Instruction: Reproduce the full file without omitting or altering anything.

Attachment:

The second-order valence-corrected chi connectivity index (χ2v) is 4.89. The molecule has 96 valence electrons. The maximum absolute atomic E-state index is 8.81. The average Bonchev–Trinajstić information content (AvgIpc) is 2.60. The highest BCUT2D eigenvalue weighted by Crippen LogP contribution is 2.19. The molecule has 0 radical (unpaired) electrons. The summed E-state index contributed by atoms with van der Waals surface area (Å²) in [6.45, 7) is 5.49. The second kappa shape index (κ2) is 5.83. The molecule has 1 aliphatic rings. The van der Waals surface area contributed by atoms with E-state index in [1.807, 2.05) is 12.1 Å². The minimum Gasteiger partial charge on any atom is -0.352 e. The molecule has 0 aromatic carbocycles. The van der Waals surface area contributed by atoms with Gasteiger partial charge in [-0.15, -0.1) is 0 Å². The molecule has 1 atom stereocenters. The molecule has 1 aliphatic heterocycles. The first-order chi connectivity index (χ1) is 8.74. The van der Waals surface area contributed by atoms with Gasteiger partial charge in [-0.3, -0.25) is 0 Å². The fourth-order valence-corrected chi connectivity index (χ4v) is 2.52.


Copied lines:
The second-order valence-corrected chi connectivity index (χ2v) is 4.89. The molecule has 96 valence electrons. The maximum absolute atomic E-state index is 8.81. The average Bonchev–Trinajstić information content (AvgIpc) is 2.60. The highest BCUT2D eigenvalue weighted by Crippen LogP contribution is 2.19. The molecule has 0 radical (unpaired) electrons. The summed E-state index contributed by atoms with van der Waals surface area (Å²) in [6.45, 7) is 5.49. The second kappa shape index (κ2) is 5.83. The molecule has 1 aliphatic rings. The van der Waals surface area contributed by atoms with E-state index in [1.807, 2.05) is 12.1 Å². The minimum Gasteiger partial charge on any atom is -0.352 e. The molecule has 0 aromatic carbocycles. The van der Waals surface area contributed by atoms with Gasteiger partial charge in [-0.15, -0.1) is 0 Å². The molecule has 1 atom stereocenters. The molecule has 1 aliphatic heterocycles. The first-order chi connectivity index (χ1) is 8.74. The van der Waals surface area contributed by atoms with Gasteiger partial charge in [-0.3, -0.25) is 0 Å². The fourth-order valence-corrected chi connectivity index (χ4v) is 2.52.